* Chinese markets closed on Oct. 1-8 for National Day
* Australia sees iron ore supported at $100/tonne in Q4
* China iron ore port stockpiles at highest in six months (Updates prices, adds graphics)
MANILA, Sept 28 (Reuters) - Iron ore futures rose on Monday, rebounding from last week’s steep losses, but volumes thinned in subdued trading ahead of China’s Oct. 1-8 National Day holiday.
The most-active iron ore for January 2021 delivery on China’s Dalian Commodity Exchange closed 0.9% higher at 770 yuan ($112.86) a tonne.
On the Singapore Exchange, the October contract gained 0.8% to $114.10 a tonne by 0731 GMT.
Both Dalian and Singapore benchmarks are set for quarterly gains despite easing recently after hitting their highest levels since 2014 early this month, with support intact after Australia painted a less somber price outlook.
In a quarterly report, the Department of Industry of top iron ore supplier Australia projected the price to be around $100 a tonne over the final quarter of 2020, before easing to around $80 by end-2021 and $75 by end-2022.
“The fundamental driver of price growth remains the nexus between volatile and disrupted supply from Brazil, against robust and consistent demand from China,” it said. “There is little immediate prospect for a major change in these dynamics.”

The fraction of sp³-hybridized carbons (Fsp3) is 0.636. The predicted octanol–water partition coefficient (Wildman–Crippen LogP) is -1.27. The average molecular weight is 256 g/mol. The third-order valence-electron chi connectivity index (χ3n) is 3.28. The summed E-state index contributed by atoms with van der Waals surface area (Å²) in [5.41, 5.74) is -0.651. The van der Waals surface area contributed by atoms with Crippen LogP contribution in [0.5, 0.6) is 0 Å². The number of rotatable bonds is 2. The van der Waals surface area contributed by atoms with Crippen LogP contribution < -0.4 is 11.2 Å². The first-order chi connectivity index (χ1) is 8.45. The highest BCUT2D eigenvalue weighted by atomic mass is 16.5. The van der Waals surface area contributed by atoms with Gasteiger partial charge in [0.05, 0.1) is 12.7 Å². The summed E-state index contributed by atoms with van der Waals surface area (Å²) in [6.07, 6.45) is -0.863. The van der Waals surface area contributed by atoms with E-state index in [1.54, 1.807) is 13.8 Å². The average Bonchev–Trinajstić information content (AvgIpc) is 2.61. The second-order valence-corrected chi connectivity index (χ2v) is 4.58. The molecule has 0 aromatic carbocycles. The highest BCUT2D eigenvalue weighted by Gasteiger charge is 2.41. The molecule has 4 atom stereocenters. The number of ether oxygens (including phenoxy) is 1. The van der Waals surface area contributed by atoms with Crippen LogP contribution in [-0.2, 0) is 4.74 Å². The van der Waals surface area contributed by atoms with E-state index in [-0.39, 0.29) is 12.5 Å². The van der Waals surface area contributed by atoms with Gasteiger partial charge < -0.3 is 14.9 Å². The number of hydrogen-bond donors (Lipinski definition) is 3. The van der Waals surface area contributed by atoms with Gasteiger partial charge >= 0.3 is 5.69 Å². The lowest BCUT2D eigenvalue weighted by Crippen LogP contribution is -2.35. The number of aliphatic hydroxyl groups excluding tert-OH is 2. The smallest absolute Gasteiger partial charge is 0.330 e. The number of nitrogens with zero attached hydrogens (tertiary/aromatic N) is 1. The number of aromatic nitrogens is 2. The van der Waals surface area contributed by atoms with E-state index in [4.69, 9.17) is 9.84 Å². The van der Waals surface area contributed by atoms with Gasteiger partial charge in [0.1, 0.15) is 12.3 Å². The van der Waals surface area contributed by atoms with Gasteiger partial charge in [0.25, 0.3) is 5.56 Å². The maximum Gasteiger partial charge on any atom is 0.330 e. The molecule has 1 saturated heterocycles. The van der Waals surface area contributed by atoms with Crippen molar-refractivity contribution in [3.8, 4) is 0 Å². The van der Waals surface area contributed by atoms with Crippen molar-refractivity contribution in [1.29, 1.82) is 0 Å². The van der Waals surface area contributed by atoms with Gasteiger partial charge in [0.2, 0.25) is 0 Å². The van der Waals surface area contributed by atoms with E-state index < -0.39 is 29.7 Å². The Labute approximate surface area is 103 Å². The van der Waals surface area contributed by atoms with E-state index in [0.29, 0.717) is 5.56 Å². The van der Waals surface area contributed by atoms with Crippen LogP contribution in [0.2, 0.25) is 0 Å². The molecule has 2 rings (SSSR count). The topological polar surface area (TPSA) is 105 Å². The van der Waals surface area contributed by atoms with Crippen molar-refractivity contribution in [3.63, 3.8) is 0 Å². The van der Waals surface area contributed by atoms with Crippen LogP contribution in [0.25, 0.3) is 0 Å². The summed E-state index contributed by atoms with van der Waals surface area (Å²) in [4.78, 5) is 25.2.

The spot price for benchmark 62% iron ore bound for China stood at $117.50 a tonne on Friday, down 8.5% from its Sept.8 peak, based on SteelHome consultancy data. SH-CCN-IRNOR62
Prices have pulled back amid rising Chinese port stockpiles, which hit a six-month high of 120.3 million tonnes last week, SteelHome data also showed. SH-TOT-IRONINV
“September is setting up to be another solid month for overall offtakes into China,” said shipping intelligence firm Kpler, which projected iron ore arrivals of close to 106 million tonnes, higher than the August import volume of 100.36 million tonnes.
Construction steel rebar on the Shanghai Futures Exchange edged up 0.1%, while hot-rolled coil was virtually flat. Stainless steel gained 0.5%.
Coking coal climbed 0.9%, but coke slipped 0.6%.
Reporting by Enrico dela Cruz, Editing by Sherry Jacob-Phillips
Our Standards: The Thomson Reuters Trust Principles.